Livestream recorded 2016-10-10 -
More and more often, members of minority groups insist on greater representation in the media, politics and the corporate board room. The rising self-confidence is something to celebrate. But might the call for diversity leave us more diveded in the end?
The advocates of diversity challenge the privileges of white, middle-class men, finally giving a voice to groups that have been silenced for so long. Unwittingly, this has turned public debate into a minefield. When speaking about sensitive topics, an insult may be more quickly felt than actually meant. .
This, in turn, has led to a backlash, with some behaving in a deliberately politically incorrect way, inflaming tensions. These critics are annoyed by what they believe to be a false claim of victimhood. They do not see the demand for respect as a way to empower oppressed groups but as a plea to feel pity and shut up the others. Are they right? Is there really something like a victim culture?
Once, the disadvantaged argued that whether you were gay, a woman or black should not be a barrier when it comes to participating in society and politics. Today, it is argued that precisely because of these differences people should be able to participate. Do they claim an equal say or a special status? Do we run the risk of setting up dividing lines between ourselves, making it harder for us to transcend our differences? What does all this mean for the way we think about politics and citizenship?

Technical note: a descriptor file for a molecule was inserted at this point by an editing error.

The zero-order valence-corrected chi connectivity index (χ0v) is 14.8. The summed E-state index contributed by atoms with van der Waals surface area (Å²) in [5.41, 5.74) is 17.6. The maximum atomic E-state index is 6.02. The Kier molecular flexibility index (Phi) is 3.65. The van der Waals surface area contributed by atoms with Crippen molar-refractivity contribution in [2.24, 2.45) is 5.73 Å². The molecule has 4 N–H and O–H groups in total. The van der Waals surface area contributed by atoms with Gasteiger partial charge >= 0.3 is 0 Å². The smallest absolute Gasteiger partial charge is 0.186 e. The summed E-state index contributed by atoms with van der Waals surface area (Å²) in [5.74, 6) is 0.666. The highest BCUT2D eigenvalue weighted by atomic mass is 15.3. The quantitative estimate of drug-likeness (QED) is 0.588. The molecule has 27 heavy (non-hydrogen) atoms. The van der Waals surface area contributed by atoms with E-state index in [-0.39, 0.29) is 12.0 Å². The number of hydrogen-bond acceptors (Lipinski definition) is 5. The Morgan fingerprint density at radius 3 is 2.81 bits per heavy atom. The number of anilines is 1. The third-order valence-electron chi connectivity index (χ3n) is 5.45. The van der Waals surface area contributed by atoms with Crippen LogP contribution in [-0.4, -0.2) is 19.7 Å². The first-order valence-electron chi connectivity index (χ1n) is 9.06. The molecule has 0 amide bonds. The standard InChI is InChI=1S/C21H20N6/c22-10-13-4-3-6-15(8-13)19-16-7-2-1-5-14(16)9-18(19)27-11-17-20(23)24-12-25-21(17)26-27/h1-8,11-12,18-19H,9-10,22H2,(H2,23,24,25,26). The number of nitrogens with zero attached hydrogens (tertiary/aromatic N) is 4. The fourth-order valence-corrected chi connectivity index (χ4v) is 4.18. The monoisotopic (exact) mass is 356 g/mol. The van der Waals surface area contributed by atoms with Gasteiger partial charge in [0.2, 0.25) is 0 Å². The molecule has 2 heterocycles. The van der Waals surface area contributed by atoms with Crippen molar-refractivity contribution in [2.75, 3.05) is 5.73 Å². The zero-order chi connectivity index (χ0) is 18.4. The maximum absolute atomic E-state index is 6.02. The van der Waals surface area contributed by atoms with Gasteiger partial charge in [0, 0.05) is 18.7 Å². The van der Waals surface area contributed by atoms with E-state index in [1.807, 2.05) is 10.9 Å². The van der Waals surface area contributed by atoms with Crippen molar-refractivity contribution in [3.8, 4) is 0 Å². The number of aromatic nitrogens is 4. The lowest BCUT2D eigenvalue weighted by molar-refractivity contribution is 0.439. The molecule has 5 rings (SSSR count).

* Maarten Boudry, philosopher, author
* Claire Fox, director of the Institute of Ideas, and author of I find that offensive!
* Baukje Prins, professor of Citizenship and Diversity, the Hague University of Applied Sciences
* Andrea Speijer-Beek, philosopher and founding editor of Vrijheid zonder maar.
Moderated by Rob Lyons, journalist, Institute of Ideas
Produced by Marco Visscher, journalist
Media partners: De Groene Amsterdammer and Tegengeluid